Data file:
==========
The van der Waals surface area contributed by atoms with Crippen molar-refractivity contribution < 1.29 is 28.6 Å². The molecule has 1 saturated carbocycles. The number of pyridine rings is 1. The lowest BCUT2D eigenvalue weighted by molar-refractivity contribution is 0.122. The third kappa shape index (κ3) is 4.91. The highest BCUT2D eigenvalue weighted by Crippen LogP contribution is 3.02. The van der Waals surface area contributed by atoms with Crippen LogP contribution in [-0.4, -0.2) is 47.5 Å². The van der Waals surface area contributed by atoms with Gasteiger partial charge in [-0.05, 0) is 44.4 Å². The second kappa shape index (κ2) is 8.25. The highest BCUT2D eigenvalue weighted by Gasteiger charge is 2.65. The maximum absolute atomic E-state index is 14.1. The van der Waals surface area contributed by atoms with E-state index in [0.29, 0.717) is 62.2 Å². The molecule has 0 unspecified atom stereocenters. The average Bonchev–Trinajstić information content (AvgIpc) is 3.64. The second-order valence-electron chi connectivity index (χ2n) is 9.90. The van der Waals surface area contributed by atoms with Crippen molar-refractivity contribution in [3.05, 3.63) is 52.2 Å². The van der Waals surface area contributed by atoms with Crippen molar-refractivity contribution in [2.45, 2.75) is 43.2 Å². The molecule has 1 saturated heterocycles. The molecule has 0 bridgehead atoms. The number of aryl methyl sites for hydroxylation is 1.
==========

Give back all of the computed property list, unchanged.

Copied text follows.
The van der Waals surface area contributed by atoms with Crippen molar-refractivity contribution < 1.29 is 28.6 Å². The molecule has 1 saturated carbocycles. The number of pyridine rings is 1. The lowest BCUT2D eigenvalue weighted by molar-refractivity contribution is 0.122. The third kappa shape index (κ3) is 4.91. The highest BCUT2D eigenvalue weighted by Crippen LogP contribution is 3.02. The van der Waals surface area contributed by atoms with Crippen LogP contribution in [-0.4, -0.2) is 47.5 Å². The van der Waals surface area contributed by atoms with Gasteiger partial charge in [-0.05, 0) is 44.4 Å². The second kappa shape index (κ2) is 8.25. The highest BCUT2D eigenvalue weighted by Gasteiger charge is 2.65. The maximum absolute atomic E-state index is 14.1. The van der Waals surface area contributed by atoms with E-state index in [0.29, 0.717) is 62.2 Å². The molecule has 0 unspecified atom stereocenters. The average Bonchev–Trinajstić information content (AvgIpc) is 3.64. The second-order valence-electron chi connectivity index (χ2n) is 9.90. The van der Waals surface area contributed by atoms with Crippen molar-refractivity contribution in [3.05, 3.63) is 52.2 Å². The van der Waals surface area contributed by atoms with Crippen molar-refractivity contribution in [2.45, 2.75) is 43.2 Å². The molecule has 1 saturated heterocycles. The molecule has 0 bridgehead atoms. The number of aryl methyl sites for hydroxylation is 1.